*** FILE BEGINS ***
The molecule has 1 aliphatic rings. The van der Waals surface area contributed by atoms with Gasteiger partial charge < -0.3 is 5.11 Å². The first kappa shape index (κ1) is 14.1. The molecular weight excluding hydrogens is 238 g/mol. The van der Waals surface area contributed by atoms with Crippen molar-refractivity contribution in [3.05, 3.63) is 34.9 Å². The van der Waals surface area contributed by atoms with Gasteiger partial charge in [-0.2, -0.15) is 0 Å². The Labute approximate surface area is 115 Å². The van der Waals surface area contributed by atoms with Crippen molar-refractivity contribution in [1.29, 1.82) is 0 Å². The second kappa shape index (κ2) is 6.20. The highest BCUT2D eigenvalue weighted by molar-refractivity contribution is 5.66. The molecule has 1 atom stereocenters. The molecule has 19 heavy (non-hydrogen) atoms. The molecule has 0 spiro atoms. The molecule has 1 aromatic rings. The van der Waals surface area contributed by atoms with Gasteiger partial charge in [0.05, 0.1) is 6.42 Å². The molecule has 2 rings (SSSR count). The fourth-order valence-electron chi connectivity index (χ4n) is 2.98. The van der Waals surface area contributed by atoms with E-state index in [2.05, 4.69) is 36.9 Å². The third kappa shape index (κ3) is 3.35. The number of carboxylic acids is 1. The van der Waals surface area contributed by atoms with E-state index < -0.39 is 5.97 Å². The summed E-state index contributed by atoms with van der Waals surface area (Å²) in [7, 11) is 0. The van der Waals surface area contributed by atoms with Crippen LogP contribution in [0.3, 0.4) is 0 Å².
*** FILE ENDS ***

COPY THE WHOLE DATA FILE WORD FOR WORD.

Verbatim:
The molecule has 1 aliphatic rings. The van der Waals surface area contributed by atoms with Gasteiger partial charge < -0.3 is 5.11 Å². The first kappa shape index (κ1) is 14.1. The molecular weight excluding hydrogens is 238 g/mol. The van der Waals surface area contributed by atoms with Crippen molar-refractivity contribution in [3.05, 3.63) is 34.9 Å². The van der Waals surface area contributed by atoms with Gasteiger partial charge in [-0.2, -0.15) is 0 Å². The Labute approximate surface area is 115 Å². The van der Waals surface area contributed by atoms with Crippen molar-refractivity contribution in [1.29, 1.82) is 0 Å². The second kappa shape index (κ2) is 6.20. The highest BCUT2D eigenvalue weighted by molar-refractivity contribution is 5.66. The molecule has 1 atom stereocenters. The molecule has 19 heavy (non-hydrogen) atoms. The molecule has 0 spiro atoms. The molecule has 1 aromatic rings. The van der Waals surface area contributed by atoms with Gasteiger partial charge in [0.05, 0.1) is 6.42 Å². The molecule has 2 rings (SSSR count). The fourth-order valence-electron chi connectivity index (χ4n) is 2.98. The van der Waals surface area contributed by atoms with E-state index in [2.05, 4.69) is 36.9 Å². The third kappa shape index (κ3) is 3.35. The number of carboxylic acids is 1. The van der Waals surface area contributed by atoms with E-state index < -0.39 is 5.97 Å². The summed E-state index contributed by atoms with van der Waals surface area (Å²) in [7, 11) is 0. The van der Waals surface area contributed by atoms with Crippen LogP contribution in [0.3, 0.4) is 0 Å².